The actions of Ireland’s 18,000 dairy farmers to improve sustainability, reduce climate emissions and protect rural biodiversity are highlighted in a new fact book ‘Irish Dairy, Sustainable Ireland’, published last Thursday by the European Milk Forum (EMF) in association with the National Dairy Council (NDC).

The new publication spotlights sustainability actions currently being implemented on dairy farms across the country – in areas such as grassland and fertiliser management, low emissions slurry spreading and measures to improve water quality and herd genomics – areas highlighted as priorities in the Irish Government’s recently published ‘Ag-Climatise’ roadmap, as well as the EU Green Deal, Farm to Fork and Biodiversity Strategies.

The Fact Book is the third annual edition produced in Ireland, as well as five other EU countries, as part of the EMF’s ‘Sustainable Dairy in Europe’ campaign, which is focused on the challenges and innovative responses to the issues of sustainability and climate change in the dairy sector.


Zoe Kavanagh, Chief Executive of the NDC and spokesperson for the EMF in Ireland, said that while Ireland has the most efficient dairy production system in the European Union – with low levels of carbon emissions thanks to our temperate climate and grass-based, family-farming system – there is more to be done by the sector to help Ireland reach its commitments as part of the EU’s pledge to be a climate-neutral by 2050 and to achieve the targets set in the Irish Government’s recently published roadmap.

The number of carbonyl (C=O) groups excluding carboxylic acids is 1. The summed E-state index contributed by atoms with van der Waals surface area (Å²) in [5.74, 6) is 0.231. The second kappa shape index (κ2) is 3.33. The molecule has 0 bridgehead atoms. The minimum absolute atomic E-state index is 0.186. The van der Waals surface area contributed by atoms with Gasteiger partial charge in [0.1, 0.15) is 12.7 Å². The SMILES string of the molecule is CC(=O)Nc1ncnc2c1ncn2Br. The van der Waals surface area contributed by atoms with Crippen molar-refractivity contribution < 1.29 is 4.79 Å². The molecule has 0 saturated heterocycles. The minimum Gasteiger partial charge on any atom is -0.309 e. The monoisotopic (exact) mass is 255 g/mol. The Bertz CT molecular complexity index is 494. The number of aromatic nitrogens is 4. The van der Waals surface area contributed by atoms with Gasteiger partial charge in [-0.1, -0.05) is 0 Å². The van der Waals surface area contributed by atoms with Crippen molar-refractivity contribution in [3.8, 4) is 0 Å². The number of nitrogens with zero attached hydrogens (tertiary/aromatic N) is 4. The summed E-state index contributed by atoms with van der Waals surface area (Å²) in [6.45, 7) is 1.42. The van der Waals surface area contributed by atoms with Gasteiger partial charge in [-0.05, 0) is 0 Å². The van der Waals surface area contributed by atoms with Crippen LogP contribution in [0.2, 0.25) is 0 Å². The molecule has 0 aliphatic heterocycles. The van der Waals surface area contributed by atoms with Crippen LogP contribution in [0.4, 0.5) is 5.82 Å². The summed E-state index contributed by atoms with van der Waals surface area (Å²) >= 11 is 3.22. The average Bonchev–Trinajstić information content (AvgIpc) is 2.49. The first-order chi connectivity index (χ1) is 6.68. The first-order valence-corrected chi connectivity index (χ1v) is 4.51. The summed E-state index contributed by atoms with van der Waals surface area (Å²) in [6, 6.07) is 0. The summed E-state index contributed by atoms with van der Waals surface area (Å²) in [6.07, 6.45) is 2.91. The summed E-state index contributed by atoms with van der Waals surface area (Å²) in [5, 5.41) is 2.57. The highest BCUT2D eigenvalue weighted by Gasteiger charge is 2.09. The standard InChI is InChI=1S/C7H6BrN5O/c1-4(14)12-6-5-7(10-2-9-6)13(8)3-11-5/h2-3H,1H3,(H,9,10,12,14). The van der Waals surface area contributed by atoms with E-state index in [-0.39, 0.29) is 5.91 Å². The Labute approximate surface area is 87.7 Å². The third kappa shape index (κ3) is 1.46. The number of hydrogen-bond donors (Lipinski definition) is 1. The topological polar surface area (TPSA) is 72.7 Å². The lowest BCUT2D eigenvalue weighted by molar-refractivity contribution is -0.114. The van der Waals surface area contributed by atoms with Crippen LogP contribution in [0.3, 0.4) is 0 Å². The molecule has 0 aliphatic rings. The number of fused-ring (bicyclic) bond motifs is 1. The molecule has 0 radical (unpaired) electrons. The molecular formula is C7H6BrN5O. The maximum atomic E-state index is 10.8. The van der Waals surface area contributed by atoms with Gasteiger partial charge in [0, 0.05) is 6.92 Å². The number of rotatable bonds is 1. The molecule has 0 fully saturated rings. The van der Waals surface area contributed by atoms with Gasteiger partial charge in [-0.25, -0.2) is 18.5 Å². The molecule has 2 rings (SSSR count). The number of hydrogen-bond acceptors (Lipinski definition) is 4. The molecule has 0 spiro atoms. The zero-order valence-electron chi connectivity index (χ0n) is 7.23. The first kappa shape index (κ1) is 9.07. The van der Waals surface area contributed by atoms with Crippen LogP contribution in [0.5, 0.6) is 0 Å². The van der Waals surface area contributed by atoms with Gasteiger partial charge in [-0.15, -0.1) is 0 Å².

“From Crookhaven to Carndonagh, Omeath to Oulart, Ireland’s 18,000 dairy farmers are taking actions large and small to reduce their emissions on-farm, improve sustainability and protect rural biodiversity.

“This new fact book spotlights many of these actions, including the highly scientific approach to soil fertility and grassland management, the incorporation of innovations new (Protected Urea), old (White Clover) and technological (Low Emissions Slurry Spreading).

“It also details the focus on genetics and breeding that many farmers are incorporating to make their herds as efficient as possible, as well as the fast-expanding roll-out of solar panels and energy-efficient systems on-farm.

“Dairy farmers are also protecting and safeguarding our rural biodiversity by planting native hedgerows and trees, offering pollinator patches for bees and wasps, and by protecting watercourses on their land via the ASSAP (Agricultural Sustainability Support and Advice Programme) scheme.

“While it is heartening to see all the work that is being undertaken by dairy farmers across the country, there is certainly more to be done. The next step is to mainstream these actions onto every suitable dairy farm across the country.

“Taking a practical ‘win-win’ approach to sustainability, where both the environment and the farmer benefit, is the key to further sustained reduction of emissions in the sector,” Ms Kavanagh concluded.

A digital version of the Fact Book can be viewed at